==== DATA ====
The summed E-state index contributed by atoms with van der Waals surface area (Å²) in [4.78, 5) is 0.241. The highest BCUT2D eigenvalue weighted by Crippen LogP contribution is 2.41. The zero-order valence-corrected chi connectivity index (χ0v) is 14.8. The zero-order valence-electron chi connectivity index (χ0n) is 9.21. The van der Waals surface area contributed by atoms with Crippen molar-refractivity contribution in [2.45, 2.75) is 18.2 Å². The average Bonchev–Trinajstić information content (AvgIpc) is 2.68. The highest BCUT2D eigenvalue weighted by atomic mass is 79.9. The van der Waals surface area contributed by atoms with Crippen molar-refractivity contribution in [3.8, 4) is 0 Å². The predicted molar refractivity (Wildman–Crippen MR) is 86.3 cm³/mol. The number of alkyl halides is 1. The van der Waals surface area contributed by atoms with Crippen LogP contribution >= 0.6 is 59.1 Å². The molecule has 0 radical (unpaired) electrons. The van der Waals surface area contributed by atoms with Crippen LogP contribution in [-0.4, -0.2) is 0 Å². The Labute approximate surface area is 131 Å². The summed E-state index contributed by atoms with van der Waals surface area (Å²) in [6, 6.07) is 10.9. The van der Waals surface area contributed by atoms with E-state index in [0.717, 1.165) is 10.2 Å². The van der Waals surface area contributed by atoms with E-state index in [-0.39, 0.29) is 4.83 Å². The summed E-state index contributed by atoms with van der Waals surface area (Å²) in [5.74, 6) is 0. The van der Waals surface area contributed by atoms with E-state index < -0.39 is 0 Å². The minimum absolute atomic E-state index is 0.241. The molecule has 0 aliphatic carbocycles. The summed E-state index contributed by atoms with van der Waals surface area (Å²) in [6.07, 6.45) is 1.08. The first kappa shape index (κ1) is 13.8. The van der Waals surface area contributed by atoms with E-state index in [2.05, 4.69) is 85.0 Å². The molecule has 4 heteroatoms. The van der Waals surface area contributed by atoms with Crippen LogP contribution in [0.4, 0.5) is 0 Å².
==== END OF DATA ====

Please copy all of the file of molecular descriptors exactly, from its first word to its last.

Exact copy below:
The summed E-state index contributed by atoms with van der Waals surface area (Å²) in [4.78, 5) is 0.241. The highest BCUT2D eigenvalue weighted by Crippen LogP contribution is 2.41. The zero-order valence-corrected chi connectivity index (χ0v) is 14.8. The zero-order valence-electron chi connectivity index (χ0n) is 9.21. The van der Waals surface area contributed by atoms with Crippen molar-refractivity contribution in [2.45, 2.75) is 18.2 Å². The average Bonchev–Trinajstić information content (AvgIpc) is 2.68. The highest BCUT2D eigenvalue weighted by atomic mass is 79.9. The van der Waals surface area contributed by atoms with Crippen molar-refractivity contribution in [3.8, 4) is 0 Å². The predicted molar refractivity (Wildman–Crippen MR) is 86.3 cm³/mol. The number of alkyl halides is 1. The van der Waals surface area contributed by atoms with Crippen LogP contribution >= 0.6 is 59.1 Å². The molecule has 0 radical (unpaired) electrons. The van der Waals surface area contributed by atoms with Crippen LogP contribution in [-0.4, -0.2) is 0 Å². The Labute approximate surface area is 131 Å². The summed E-state index contributed by atoms with van der Waals surface area (Å²) in [6, 6.07) is 10.9. The van der Waals surface area contributed by atoms with E-state index in [0.717, 1.165) is 10.2 Å². The van der Waals surface area contributed by atoms with E-state index in [-0.39, 0.29) is 4.83 Å². The summed E-state index contributed by atoms with van der Waals surface area (Å²) in [5.74, 6) is 0. The van der Waals surface area contributed by atoms with E-state index < -0.39 is 0 Å². The minimum absolute atomic E-state index is 0.241. The molecule has 0 aliphatic carbocycles. The summed E-state index contributed by atoms with van der Waals surface area (Å²) in [6.07, 6.45) is 1.08. The first kappa shape index (κ1) is 13.8. The van der Waals surface area contributed by atoms with E-state index in [2.05, 4.69) is 85.0 Å². The molecule has 4 heteroatoms. The van der Waals surface area contributed by atoms with Crippen LogP contribution in [0.4, 0.5) is 0 Å².